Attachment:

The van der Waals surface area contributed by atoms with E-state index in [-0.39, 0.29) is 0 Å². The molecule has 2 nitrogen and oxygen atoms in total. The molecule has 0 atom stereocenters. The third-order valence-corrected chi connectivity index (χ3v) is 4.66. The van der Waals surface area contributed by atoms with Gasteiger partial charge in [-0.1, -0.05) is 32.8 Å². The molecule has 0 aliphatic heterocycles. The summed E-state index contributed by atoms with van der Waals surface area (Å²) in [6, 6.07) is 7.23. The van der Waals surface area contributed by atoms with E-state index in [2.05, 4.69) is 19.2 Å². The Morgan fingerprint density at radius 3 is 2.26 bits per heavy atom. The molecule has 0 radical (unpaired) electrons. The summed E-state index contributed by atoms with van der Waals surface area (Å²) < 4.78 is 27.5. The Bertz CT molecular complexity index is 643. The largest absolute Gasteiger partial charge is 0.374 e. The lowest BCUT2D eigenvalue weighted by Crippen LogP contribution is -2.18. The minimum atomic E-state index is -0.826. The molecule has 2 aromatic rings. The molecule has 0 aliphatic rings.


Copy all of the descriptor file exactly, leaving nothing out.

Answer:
The van der Waals surface area contributed by atoms with E-state index in [-0.39, 0.29) is 0 Å². The molecule has 2 nitrogen and oxygen atoms in total. The molecule has 0 atom stereocenters. The third-order valence-corrected chi connectivity index (χ3v) is 4.66. The van der Waals surface area contributed by atoms with Gasteiger partial charge in [-0.1, -0.05) is 32.8 Å². The molecule has 0 aliphatic heterocycles. The summed E-state index contributed by atoms with van der Waals surface area (Å²) in [6, 6.07) is 7.23. The van der Waals surface area contributed by atoms with E-state index in [2.05, 4.69) is 19.2 Å². The Morgan fingerprint density at radius 3 is 2.26 bits per heavy atom. The molecule has 0 radical (unpaired) electrons. The summed E-state index contributed by atoms with van der Waals surface area (Å²) < 4.78 is 27.5. The Bertz CT molecular complexity index is 643. The largest absolute Gasteiger partial charge is 0.374 e. The lowest BCUT2D eigenvalue weighted by Crippen LogP contribution is -2.18. The minimum atomic E-state index is -0.826. The molecule has 2 aromatic rings. The molecule has 0 aliphatic rings.